The rubberized Samsung Go Netbook first caught my attention when it was released in Europe and the unique form factor still has my attention now that it has hit the American shores. While other netbooks and small notebooks attempt to be the next cheap Macbook Air; the Samsung Go is decidedly different and that plays into its favor. Brad Linder at Liliputing recently had the opportunity to review the Samsung Go and has provided a full report on the pros and cons of Samsung’s design choices.
The review, complete with plenty of images, gives you a real good feel for the Samsung Go even without getting your hands on the rubberized shell. Brad’s initial impressions are pretty positive:
There’s something very compelling about the Go, because it’s rubberized case, good keyboard and attractive screen just make the netbook feel good to use. It also does get very respectable battery life while offering performance that’s on par with what you’d expect from an Intel Atom based netbook.
Two portions of the in depth review stood out to me as someone who does a lot of typing on my netbook; specifically the the portions regarding the keyboard and the screen. Brad found that despite the “correct” placement of keys he ended up typing almost 20 WPM slower on the chiclet keyboard which is helpful to remember for anyone who plans to use their netbook for fast, concentrated bursts of typing. The review notes that the difference could be due to personal preferences but if the Samsung GO is your first notebook with chiclet style keys you may want to get some hands on time with the keyboard before purchasing.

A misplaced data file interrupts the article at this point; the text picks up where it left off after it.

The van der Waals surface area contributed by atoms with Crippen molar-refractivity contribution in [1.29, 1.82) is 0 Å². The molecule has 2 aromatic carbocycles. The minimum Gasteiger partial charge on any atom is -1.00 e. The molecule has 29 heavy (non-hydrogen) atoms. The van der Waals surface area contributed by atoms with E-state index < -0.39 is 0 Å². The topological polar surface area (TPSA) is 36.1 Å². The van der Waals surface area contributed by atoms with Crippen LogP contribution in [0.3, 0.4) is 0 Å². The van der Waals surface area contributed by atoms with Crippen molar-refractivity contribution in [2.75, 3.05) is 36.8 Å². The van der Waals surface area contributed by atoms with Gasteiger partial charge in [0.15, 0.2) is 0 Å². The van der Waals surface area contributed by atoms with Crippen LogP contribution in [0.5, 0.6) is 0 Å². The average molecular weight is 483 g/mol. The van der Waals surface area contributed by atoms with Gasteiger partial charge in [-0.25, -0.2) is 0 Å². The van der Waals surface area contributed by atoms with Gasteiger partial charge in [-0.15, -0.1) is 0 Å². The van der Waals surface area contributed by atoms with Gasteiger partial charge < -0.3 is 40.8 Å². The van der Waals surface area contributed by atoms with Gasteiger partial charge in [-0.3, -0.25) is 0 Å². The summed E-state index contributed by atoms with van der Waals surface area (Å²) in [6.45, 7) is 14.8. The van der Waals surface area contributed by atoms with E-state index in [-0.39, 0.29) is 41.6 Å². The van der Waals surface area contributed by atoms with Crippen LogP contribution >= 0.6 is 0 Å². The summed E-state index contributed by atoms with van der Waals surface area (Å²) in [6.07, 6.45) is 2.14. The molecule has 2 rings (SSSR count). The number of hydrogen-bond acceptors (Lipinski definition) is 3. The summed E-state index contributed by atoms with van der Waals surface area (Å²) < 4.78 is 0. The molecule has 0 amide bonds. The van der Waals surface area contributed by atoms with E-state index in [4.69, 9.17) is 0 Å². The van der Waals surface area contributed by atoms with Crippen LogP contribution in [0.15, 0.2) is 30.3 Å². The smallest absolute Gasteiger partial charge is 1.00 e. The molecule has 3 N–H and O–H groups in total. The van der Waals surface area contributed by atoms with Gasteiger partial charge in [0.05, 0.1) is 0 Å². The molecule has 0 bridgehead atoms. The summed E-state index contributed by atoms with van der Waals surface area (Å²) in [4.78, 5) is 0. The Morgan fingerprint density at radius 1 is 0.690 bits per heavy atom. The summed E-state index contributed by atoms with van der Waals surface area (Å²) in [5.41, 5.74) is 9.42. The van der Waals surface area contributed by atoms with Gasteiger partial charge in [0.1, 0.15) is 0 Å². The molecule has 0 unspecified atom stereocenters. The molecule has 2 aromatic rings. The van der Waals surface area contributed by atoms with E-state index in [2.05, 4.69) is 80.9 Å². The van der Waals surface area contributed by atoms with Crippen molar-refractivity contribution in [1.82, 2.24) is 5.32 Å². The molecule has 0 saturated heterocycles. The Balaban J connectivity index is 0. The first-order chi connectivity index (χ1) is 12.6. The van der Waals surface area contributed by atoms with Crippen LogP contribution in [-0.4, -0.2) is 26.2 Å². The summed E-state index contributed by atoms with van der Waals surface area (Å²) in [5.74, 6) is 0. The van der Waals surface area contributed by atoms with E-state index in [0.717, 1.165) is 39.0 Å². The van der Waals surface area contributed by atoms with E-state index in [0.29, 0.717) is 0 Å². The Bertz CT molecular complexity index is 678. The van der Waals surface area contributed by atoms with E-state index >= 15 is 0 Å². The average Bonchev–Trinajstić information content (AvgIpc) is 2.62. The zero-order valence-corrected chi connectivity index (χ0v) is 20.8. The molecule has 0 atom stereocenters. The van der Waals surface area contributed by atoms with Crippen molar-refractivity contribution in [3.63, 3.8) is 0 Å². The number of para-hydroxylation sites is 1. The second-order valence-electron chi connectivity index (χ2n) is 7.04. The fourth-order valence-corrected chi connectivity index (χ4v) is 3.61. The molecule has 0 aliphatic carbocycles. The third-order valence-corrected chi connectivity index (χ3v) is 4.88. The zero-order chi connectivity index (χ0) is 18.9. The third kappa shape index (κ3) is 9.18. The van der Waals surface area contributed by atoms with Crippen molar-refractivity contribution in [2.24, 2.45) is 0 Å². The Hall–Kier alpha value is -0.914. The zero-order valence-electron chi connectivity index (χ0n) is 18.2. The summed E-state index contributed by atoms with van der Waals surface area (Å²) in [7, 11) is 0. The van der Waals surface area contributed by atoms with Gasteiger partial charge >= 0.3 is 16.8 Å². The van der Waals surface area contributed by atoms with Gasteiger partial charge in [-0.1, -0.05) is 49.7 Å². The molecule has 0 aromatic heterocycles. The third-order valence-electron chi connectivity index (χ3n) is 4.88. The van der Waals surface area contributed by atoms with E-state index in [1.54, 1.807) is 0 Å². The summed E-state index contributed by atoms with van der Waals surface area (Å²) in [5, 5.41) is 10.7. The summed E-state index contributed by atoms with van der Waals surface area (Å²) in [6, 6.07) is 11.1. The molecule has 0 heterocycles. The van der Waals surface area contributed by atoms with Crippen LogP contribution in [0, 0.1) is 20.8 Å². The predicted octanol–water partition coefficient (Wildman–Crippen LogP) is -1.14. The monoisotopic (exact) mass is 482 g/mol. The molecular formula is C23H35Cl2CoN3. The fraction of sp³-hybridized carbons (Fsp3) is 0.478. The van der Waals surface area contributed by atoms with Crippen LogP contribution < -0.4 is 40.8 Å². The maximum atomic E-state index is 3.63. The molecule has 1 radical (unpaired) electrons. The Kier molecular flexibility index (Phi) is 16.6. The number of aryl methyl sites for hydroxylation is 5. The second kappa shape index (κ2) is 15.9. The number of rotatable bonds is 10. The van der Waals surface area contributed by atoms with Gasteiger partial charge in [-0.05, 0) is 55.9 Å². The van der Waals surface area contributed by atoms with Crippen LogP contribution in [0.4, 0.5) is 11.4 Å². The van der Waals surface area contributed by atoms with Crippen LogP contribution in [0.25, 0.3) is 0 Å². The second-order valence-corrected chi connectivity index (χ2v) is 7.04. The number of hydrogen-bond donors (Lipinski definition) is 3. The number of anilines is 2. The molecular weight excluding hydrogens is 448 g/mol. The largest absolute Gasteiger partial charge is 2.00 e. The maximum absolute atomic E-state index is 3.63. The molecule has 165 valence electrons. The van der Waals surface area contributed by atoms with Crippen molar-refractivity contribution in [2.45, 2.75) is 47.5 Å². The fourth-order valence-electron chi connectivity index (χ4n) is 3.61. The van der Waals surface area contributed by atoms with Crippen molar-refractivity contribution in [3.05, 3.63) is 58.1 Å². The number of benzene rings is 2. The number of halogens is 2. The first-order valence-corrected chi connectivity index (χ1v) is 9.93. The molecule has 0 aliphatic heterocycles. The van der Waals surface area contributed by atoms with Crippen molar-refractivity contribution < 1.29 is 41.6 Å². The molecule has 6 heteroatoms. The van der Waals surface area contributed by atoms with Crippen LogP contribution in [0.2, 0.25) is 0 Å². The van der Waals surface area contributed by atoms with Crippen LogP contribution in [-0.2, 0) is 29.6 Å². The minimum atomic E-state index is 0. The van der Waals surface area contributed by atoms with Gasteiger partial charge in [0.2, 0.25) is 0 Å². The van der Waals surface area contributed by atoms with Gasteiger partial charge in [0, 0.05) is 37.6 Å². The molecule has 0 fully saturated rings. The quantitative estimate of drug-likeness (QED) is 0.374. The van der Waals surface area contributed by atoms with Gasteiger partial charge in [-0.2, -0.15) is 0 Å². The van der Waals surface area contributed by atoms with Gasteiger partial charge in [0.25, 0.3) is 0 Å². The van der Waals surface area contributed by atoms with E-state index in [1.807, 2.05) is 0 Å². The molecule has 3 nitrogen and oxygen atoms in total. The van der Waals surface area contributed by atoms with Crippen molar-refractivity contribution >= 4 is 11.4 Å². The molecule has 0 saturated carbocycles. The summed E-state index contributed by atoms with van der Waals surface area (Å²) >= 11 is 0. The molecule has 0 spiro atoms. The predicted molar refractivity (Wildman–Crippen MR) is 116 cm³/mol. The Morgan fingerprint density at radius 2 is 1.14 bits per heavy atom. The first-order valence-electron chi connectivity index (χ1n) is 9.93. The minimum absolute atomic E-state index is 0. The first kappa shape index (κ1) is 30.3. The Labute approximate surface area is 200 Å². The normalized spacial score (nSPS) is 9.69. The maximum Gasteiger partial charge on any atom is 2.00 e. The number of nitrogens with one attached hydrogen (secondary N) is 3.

Regarding the display, it wasn’t the actual screen that interested me, but rather the angle which it opened too. Brad notes that, “The screen tilts back a bit further than those found on some netbooks.” Judging from the comparison I made holding my HP Mini 1000 up to the review images the extra tilt is small but a welcome addition. It’s amazing how far a few extra degrees of tilt can go towards making a netbook more usable.
The model which Liliputing tested was a standard Intel Atom N270, 1GB of Ram, 160GB HDD and 10.1″ screen which, unfortunately, could be the specs for just about any netbook on the market. Ultimately Liliputing found that these standard specs, while performing well, make it hard to justify the premium price that Samsung has saddled the Go with.
For a full look at the Samsung N310 Go Netbook head over to Liliputing.